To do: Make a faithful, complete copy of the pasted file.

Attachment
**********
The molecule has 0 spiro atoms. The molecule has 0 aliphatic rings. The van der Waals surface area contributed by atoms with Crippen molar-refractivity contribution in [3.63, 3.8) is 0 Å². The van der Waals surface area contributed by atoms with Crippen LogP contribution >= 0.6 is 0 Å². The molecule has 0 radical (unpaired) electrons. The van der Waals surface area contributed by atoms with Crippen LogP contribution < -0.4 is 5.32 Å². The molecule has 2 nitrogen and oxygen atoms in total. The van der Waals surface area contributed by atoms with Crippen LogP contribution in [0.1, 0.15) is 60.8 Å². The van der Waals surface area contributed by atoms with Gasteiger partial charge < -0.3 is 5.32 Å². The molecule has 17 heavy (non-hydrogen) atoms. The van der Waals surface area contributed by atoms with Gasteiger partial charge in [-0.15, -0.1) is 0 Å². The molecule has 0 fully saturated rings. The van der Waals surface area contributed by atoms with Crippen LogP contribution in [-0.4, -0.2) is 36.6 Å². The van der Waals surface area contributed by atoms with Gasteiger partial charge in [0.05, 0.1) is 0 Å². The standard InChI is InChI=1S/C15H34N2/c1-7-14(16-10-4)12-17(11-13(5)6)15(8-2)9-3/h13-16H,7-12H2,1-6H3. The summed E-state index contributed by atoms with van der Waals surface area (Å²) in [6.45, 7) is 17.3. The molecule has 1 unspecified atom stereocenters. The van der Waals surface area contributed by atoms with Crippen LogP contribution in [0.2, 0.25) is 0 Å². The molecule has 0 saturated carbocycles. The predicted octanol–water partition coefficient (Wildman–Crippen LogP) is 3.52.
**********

The molecule has 0 spiro atoms. The molecule has 0 aliphatic rings. The van der Waals surface area contributed by atoms with Crippen molar-refractivity contribution in [3.63, 3.8) is 0 Å². The van der Waals surface area contributed by atoms with Crippen LogP contribution >= 0.6 is 0 Å². The molecule has 0 radical (unpaired) electrons. The van der Waals surface area contributed by atoms with Crippen LogP contribution < -0.4 is 5.32 Å². The molecule has 2 nitrogen and oxygen atoms in total. The van der Waals surface area contributed by atoms with Crippen LogP contribution in [0.1, 0.15) is 60.8 Å². The van der Waals surface area contributed by atoms with Gasteiger partial charge < -0.3 is 5.32 Å². The molecule has 17 heavy (non-hydrogen) atoms. The van der Waals surface area contributed by atoms with Gasteiger partial charge in [-0.15, -0.1) is 0 Å². The molecule has 0 fully saturated rings. The van der Waals surface area contributed by atoms with Crippen LogP contribution in [-0.4, -0.2) is 36.6 Å². The van der Waals surface area contributed by atoms with Gasteiger partial charge in [0.05, 0.1) is 0 Å². The standard InChI is InChI=1S/C15H34N2/c1-7-14(16-10-4)12-17(11-13(5)6)15(8-2)9-3/h13-16H,7-12H2,1-6H3. The summed E-state index contributed by atoms with van der Waals surface area (Å²) in [6.45, 7) is 17.3. The molecule has 1 unspecified atom stereocenters. The van der Waals surface area contributed by atoms with Crippen LogP contribution in [0.2, 0.25) is 0 Å². The molecule has 0 saturated carbocycles. The predicted octanol–water partition coefficient (Wildman–Crippen LogP) is 3.52.